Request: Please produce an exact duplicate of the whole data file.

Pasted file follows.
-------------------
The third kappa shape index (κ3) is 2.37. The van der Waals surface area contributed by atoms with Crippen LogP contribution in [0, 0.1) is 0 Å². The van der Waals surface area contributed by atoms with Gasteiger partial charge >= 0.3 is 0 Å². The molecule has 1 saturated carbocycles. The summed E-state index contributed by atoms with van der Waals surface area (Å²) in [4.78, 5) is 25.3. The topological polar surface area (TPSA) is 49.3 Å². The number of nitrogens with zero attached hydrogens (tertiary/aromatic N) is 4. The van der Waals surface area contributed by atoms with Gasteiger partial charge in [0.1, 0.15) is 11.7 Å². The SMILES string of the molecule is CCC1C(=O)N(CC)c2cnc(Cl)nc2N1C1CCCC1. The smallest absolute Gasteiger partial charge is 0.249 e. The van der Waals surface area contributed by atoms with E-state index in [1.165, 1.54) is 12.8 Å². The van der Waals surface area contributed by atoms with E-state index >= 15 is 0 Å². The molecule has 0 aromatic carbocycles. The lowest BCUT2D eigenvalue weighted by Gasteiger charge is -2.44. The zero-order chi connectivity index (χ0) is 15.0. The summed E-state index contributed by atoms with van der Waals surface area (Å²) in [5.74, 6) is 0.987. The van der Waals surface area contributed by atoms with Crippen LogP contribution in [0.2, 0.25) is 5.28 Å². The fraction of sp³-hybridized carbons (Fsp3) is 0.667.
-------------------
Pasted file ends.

The third kappa shape index (κ3) is 2.37. The van der Waals surface area contributed by atoms with Crippen LogP contribution in [0, 0.1) is 0 Å². The van der Waals surface area contributed by atoms with Gasteiger partial charge >= 0.3 is 0 Å². The molecule has 1 saturated carbocycles. The summed E-state index contributed by atoms with van der Waals surface area (Å²) in [4.78, 5) is 25.3. The topological polar surface area (TPSA) is 49.3 Å². The number of nitrogens with zero attached hydrogens (tertiary/aromatic N) is 4. The van der Waals surface area contributed by atoms with Gasteiger partial charge in [0.1, 0.15) is 11.7 Å². The SMILES string of the molecule is CCC1C(=O)N(CC)c2cnc(Cl)nc2N1C1CCCC1. The smallest absolute Gasteiger partial charge is 0.249 e. The van der Waals surface area contributed by atoms with E-state index in [1.165, 1.54) is 12.8 Å². The van der Waals surface area contributed by atoms with E-state index >= 15 is 0 Å². The molecule has 0 aromatic carbocycles. The lowest BCUT2D eigenvalue weighted by Gasteiger charge is -2.44. The zero-order chi connectivity index (χ0) is 15.0. The summed E-state index contributed by atoms with van der Waals surface area (Å²) in [5.74, 6) is 0.987. The van der Waals surface area contributed by atoms with Crippen LogP contribution in [0.2, 0.25) is 5.28 Å². The fraction of sp³-hybridized carbons (Fsp3) is 0.667.